Anthony Coundouris:
Yeah. Because you know there’s someone out there right now who really needs your services. And if you’re squandering your time serving customers who are never going to give you a positive review, who are going to hassle you for refund, who are going to give you the wrong intelligence to drive quadrant two, why are you doing this when there’s customers right now who really need your organization, they need your sales team? They’re the ones you have to focus on.

Ethan Beute:
Yeah. So who we serve obviously critically matters. Let’s move to quadrant two and that is the what we serve, the product in the feature quadrant. Obviously, this one’s closely related to Q1, but maybe share a couple of big ideas in the second quadrant.

Anthony Coundouris:
Yeah. One of the big takeaways I’ve had in quadrant two is when I talk to CEOs and sales leaders in organizations, one of the things I asked them is what are you selling? What do you serve to quadrant one? And what I mean by that is could you describe the features and the benefits? So I’ll write this down and then what I’ll then do is, is perhaps do a friction test where I’ll interrogate their online chat, their telephony people, the people who answer their email, and then I’ll compare the results of what people are selling and telling me. And inevitably what we find is really inconsistent and wild differences day-to-day, and from organization to organization about what we sell, even though I’m told nine times out of 10, we know exactly what we’re selling. We know what the product is.

Ethan Beute:
Yeah. So that disconnect is obviously a highly, highly problematic. One of my favorite things in this section was, especially, I think this is super relevant to software. I think most people can relate to it, but I’m sure it relates to a variety of other businesses as well. But I’ll quote you and then kind of talk about some of the problems that fall out of it. And then I’d love like what drove you to include this. And it is to avoid future sell because it introduces friction. It leads customer expectations. You wind up creating bespoke software. People can now defer the buying decision because you’re promising something that’s going to be built or delivered in the future. It makes the sale conditional in a way like I’ll buy it if or when, and it undervalues what you currently offer it, it undervalues what you serve today.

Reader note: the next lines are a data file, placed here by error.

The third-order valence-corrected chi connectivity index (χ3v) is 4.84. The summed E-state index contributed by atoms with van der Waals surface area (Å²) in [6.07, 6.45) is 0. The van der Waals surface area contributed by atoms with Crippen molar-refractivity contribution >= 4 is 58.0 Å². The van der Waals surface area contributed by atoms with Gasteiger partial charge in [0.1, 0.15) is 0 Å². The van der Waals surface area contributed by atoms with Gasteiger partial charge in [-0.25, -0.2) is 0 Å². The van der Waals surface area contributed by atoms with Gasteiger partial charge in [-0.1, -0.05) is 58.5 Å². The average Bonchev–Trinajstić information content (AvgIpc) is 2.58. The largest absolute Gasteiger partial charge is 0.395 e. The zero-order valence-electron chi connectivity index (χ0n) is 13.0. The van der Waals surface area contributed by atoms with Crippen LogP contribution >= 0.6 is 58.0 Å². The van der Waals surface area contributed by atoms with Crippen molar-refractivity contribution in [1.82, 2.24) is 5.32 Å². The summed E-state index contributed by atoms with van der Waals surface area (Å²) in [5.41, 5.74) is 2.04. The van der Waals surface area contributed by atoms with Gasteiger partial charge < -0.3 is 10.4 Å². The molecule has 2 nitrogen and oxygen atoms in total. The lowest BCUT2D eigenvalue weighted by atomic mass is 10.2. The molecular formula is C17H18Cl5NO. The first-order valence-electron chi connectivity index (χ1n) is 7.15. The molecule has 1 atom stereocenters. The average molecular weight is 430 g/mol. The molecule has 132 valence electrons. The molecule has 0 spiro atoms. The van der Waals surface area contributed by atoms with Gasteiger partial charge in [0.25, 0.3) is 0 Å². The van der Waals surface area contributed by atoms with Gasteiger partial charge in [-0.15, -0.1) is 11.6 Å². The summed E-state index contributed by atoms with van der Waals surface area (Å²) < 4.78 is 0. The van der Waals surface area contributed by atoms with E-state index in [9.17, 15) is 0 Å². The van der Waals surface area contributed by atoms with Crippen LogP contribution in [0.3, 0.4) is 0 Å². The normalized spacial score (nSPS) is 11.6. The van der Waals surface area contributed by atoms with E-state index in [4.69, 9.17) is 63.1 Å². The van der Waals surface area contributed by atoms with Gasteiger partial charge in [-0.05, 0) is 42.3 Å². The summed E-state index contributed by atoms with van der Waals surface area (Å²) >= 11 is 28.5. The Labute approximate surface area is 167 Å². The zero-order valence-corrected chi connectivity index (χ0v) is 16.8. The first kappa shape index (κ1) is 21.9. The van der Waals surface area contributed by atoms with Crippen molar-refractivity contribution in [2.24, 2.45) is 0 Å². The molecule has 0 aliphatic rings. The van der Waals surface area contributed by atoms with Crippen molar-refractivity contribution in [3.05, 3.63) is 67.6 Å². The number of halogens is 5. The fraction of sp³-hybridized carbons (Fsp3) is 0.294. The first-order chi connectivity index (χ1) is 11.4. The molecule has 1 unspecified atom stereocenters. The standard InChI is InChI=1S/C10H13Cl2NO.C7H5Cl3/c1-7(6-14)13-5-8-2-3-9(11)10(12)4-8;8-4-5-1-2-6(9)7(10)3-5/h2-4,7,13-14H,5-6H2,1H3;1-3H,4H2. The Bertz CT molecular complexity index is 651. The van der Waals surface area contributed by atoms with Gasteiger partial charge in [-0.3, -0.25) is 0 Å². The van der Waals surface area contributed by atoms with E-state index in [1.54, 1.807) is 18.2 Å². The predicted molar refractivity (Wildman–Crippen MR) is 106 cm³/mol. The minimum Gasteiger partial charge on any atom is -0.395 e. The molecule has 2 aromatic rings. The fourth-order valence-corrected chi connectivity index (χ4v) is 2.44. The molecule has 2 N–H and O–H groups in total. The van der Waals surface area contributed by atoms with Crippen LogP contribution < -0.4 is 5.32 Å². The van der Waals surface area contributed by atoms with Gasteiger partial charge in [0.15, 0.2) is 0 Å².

Anthony Coundouris:
Yeah. Because so often the reason that the organization contacted you to start the conversation, they actually forget the benefits, allowing even the sales team actually going back and reiterating those really important features, which are in the product right now. That reinforcing those and reminding the organization, this is why you should buy us. They’ll essentially open up their order book and start to take down what needs to be in the product. So the customer is like, let’s build this in real-time together. Manufacturing companies got this right such a long time ago, like they stamp everything. They talk about the limitations of their products every time that they send out information. They ship things with explaining to you, not just what it does, but they say with unequivocably what it doesn’t do, which is part of the education to the customer.

Anthony Coundouris:
And coming back to what you were saying before about future sale, I’m sure you’ve seen it yourself, Ethan. I know you’ve done consulting before. It’s where, if you’re in the early stages of a startup, it’s not so bad because the consequences are very, very low. But imagine for a moment you’re now a scale-up, you’re adding shareholders, customers, staff, people keep hearing and mixing sales messages with the vision of the company, as opposed to what’s coming in a couple of months. Pretty soon now everybody believes what’s in the future is what they’re selling right now. And that’s when these problems or these conditional moving targets begin where customer says, hang on a moment. You promised that it would be there, it’s not. I’m not going to buy it. Go and build it.